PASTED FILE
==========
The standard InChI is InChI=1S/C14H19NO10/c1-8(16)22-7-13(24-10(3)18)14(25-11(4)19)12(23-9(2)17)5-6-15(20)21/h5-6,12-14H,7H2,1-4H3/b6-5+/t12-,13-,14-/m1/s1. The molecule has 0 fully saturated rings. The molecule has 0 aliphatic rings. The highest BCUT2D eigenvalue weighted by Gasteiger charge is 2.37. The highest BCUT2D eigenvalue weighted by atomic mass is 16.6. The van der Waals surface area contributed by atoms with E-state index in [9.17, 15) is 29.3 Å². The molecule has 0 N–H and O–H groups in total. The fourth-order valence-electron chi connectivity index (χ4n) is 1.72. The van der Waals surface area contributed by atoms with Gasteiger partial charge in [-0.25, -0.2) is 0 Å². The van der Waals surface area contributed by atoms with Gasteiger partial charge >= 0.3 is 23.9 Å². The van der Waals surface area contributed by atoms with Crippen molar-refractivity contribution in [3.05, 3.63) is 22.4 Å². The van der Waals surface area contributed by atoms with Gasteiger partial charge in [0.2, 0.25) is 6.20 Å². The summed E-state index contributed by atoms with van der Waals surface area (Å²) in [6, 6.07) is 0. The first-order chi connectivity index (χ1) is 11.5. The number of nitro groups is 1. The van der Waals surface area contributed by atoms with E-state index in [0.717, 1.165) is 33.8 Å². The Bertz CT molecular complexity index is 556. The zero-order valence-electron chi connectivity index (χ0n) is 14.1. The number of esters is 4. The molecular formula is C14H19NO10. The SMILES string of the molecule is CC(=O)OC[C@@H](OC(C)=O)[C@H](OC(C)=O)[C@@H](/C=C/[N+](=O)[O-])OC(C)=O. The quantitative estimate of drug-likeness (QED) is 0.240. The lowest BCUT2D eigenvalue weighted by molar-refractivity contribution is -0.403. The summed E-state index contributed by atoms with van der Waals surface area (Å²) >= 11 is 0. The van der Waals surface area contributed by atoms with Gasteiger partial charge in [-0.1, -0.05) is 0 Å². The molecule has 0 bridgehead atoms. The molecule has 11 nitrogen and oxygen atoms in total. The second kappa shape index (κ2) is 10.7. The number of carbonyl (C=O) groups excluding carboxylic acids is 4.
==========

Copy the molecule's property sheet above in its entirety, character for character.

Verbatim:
The standard InChI is InChI=1S/C14H19NO10/c1-8(16)22-7-13(24-10(3)18)14(25-11(4)19)12(23-9(2)17)5-6-15(20)21/h5-6,12-14H,7H2,1-4H3/b6-5+/t12-,13-,14-/m1/s1. The molecule has 0 fully saturated rings. The molecule has 0 aliphatic rings. The highest BCUT2D eigenvalue weighted by Gasteiger charge is 2.37. The highest BCUT2D eigenvalue weighted by atomic mass is 16.6. The van der Waals surface area contributed by atoms with E-state index in [9.17, 15) is 29.3 Å². The molecule has 0 N–H and O–H groups in total. The fourth-order valence-electron chi connectivity index (χ4n) is 1.72. The van der Waals surface area contributed by atoms with Gasteiger partial charge in [-0.25, -0.2) is 0 Å². The van der Waals surface area contributed by atoms with Gasteiger partial charge >= 0.3 is 23.9 Å². The van der Waals surface area contributed by atoms with Crippen molar-refractivity contribution in [3.05, 3.63) is 22.4 Å². The van der Waals surface area contributed by atoms with Gasteiger partial charge in [0.2, 0.25) is 6.20 Å². The summed E-state index contributed by atoms with van der Waals surface area (Å²) in [6, 6.07) is 0. The first-order chi connectivity index (χ1) is 11.5. The number of nitro groups is 1. The van der Waals surface area contributed by atoms with E-state index in [0.717, 1.165) is 33.8 Å². The Bertz CT molecular complexity index is 556. The zero-order valence-electron chi connectivity index (χ0n) is 14.1. The number of esters is 4. The molecular formula is C14H19NO10. The SMILES string of the molecule is CC(=O)OC[C@@H](OC(C)=O)[C@H](OC(C)=O)[C@@H](/C=C/[N+](=O)[O-])OC(C)=O. The quantitative estimate of drug-likeness (QED) is 0.240. The lowest BCUT2D eigenvalue weighted by molar-refractivity contribution is -0.403. The summed E-state index contributed by atoms with van der Waals surface area (Å²) >= 11 is 0. The van der Waals surface area contributed by atoms with Gasteiger partial charge in [-0.1, -0.05) is 0 Å². The molecule has 0 bridgehead atoms. The molecule has 11 nitrogen and oxygen atoms in total. The second kappa shape index (κ2) is 10.7. The number of carbonyl (C=O) groups excluding carboxylic acids is 4.